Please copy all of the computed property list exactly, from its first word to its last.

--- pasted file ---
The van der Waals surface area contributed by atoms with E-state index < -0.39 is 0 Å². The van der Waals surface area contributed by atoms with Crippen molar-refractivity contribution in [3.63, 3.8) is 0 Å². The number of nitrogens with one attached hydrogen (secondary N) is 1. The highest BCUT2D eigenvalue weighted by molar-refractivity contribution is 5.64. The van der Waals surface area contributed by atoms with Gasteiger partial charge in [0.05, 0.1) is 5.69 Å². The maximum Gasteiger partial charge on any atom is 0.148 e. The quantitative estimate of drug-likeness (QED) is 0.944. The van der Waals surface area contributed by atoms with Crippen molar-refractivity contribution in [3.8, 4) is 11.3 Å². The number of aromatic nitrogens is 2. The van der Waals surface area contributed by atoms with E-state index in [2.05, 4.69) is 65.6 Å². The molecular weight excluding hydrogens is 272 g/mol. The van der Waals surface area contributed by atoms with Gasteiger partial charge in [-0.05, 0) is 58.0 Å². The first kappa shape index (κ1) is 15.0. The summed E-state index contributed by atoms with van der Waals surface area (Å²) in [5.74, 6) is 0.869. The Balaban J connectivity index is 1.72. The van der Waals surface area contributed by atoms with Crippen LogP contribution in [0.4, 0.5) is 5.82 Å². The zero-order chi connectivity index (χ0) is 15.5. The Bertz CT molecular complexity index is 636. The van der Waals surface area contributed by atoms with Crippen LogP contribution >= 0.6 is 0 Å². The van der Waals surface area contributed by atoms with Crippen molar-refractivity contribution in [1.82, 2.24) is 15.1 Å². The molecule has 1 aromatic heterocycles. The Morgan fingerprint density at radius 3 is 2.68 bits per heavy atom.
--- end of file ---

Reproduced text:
The van der Waals surface area contributed by atoms with E-state index < -0.39 is 0 Å². The van der Waals surface area contributed by atoms with Crippen molar-refractivity contribution in [3.63, 3.8) is 0 Å². The number of nitrogens with one attached hydrogen (secondary N) is 1. The highest BCUT2D eigenvalue weighted by molar-refractivity contribution is 5.64. The van der Waals surface area contributed by atoms with Gasteiger partial charge in [0.05, 0.1) is 5.69 Å². The maximum Gasteiger partial charge on any atom is 0.148 e. The quantitative estimate of drug-likeness (QED) is 0.944. The van der Waals surface area contributed by atoms with Crippen molar-refractivity contribution in [3.8, 4) is 11.3 Å². The number of aromatic nitrogens is 2. The van der Waals surface area contributed by atoms with E-state index in [2.05, 4.69) is 65.6 Å². The molecular weight excluding hydrogens is 272 g/mol. The van der Waals surface area contributed by atoms with Gasteiger partial charge in [-0.05, 0) is 58.0 Å². The first kappa shape index (κ1) is 15.0. The summed E-state index contributed by atoms with van der Waals surface area (Å²) in [5.74, 6) is 0.869. The Balaban J connectivity index is 1.72. The van der Waals surface area contributed by atoms with Crippen LogP contribution in [0.4, 0.5) is 5.82 Å². The zero-order chi connectivity index (χ0) is 15.5. The Bertz CT molecular complexity index is 636. The van der Waals surface area contributed by atoms with Crippen LogP contribution >= 0.6 is 0 Å². The van der Waals surface area contributed by atoms with Crippen molar-refractivity contribution in [1.82, 2.24) is 15.1 Å². The molecule has 1 aromatic heterocycles. The Morgan fingerprint density at radius 3 is 2.68 bits per heavy atom.